Hayley Hollander, CPT
Co-Founder, Advanced Training Performance LLC
Las Vegas, Nevada

Trainers can have a major impact on children and their families. With so many youth being overweight or obese, many concerned parents are turning to personal trainers. While parents are a child’s greatest teachers, a trainer’s role can often be a unique blend of teacher, motivator, coach, authority figure and friend.

Personal trainers provide the methods that reinforce the benefits of fitness so children can learn healthy behaviors that will last a lifetime. A good trainer is able to create fitness sessions designed around fun activities that include input from the child. We can help children find activities they enjoy, while teaching them the proper way to exercise safely and effectively. We can offer the expertise and guidance that will help them get in shape, manage their weight and improve their fitness and sports skills. We can also teach them good nutrition and exercise habits, which ensure better health and build self-esteem and confidence.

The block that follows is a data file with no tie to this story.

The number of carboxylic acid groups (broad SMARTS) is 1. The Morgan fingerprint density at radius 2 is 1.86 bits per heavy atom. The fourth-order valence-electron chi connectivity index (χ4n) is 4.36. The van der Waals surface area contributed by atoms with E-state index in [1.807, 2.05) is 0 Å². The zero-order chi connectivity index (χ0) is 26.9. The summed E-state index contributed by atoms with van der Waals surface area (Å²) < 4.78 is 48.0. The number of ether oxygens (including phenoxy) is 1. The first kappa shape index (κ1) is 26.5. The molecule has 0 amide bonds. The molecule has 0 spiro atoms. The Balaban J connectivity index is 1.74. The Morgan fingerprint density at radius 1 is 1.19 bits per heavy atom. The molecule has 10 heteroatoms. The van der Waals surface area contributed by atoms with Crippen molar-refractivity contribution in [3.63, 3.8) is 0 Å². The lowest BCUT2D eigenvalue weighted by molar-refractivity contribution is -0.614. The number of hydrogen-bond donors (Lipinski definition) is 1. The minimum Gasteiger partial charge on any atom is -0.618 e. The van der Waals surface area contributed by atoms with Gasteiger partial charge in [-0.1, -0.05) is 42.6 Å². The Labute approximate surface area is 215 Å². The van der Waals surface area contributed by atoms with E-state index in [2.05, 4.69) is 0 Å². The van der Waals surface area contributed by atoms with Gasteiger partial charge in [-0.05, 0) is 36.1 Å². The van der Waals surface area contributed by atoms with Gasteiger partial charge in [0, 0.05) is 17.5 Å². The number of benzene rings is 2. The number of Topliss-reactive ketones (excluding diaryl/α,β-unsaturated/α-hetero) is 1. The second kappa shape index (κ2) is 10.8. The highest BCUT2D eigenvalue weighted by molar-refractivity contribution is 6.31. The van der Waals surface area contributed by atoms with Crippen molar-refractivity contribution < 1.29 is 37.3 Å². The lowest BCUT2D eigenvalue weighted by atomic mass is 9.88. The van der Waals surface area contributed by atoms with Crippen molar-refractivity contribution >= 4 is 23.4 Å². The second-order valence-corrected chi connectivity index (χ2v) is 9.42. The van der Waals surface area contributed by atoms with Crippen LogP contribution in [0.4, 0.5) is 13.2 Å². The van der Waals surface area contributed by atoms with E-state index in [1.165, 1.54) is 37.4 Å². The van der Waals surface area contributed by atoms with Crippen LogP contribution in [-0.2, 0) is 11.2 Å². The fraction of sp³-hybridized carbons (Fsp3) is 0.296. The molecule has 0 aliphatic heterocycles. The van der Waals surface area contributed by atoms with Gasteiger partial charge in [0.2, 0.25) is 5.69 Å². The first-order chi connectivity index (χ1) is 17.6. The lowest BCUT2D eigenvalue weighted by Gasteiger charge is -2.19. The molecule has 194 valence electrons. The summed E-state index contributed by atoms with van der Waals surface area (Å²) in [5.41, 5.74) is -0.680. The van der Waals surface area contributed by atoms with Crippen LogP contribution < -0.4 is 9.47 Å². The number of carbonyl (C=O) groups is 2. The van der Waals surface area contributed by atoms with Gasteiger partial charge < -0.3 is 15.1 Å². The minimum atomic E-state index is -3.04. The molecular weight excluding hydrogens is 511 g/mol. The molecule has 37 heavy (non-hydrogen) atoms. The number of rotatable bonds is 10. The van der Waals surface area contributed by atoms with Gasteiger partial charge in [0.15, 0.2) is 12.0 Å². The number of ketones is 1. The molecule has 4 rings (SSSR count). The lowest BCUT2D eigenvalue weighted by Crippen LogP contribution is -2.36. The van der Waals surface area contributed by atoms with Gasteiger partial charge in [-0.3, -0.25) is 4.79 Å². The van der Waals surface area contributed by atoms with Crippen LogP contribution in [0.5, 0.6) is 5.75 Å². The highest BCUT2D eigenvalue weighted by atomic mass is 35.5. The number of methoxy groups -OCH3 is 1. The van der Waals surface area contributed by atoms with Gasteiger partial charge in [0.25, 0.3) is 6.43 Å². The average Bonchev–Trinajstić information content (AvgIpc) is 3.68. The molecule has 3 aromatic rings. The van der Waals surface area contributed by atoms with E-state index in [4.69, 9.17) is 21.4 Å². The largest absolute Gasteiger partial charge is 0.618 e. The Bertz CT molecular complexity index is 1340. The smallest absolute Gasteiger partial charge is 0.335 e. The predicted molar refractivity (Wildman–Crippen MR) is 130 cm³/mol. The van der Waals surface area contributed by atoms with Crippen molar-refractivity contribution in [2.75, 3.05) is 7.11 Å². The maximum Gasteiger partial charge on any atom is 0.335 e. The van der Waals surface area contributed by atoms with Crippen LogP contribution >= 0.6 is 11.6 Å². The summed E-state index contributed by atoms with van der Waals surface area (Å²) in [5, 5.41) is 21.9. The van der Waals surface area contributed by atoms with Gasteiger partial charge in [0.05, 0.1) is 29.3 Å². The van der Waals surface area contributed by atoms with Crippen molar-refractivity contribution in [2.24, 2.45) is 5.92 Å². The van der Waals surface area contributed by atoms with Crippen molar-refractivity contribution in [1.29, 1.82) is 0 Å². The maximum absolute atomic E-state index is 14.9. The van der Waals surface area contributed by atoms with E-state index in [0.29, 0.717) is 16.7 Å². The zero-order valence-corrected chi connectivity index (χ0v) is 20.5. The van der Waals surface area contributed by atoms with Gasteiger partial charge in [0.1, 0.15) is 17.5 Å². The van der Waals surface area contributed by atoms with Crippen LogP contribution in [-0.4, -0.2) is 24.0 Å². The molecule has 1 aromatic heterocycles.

Linda S. Jassmond
Personal Trainer and Owner, Linda S. Jassmond LLC
West Grove, Pennsylvania

Personal trainers are some of the unsung heroes in the fight against metabolic syndrome. They are in the forefront of the movement to educate our kids about healthy lifestyles. To help kids, trainers should be good, accessible listeners and motivators.

Being accessible these days does not mean your phone has to be on 24/7. With the advent of social media and smart phones, you can tap into networks that will keep you in tune with all levels and ages of clients. Facebook, YouTube, Twitter™, blogging and IDEA Fitness-Connect are some of the ways to stay accessible and visible. Many kids have access to social media or at least to a computer for YouTube. Invest the time in using free social media to show simple warm-up and cool-down stretches or to explain basic principles of movement.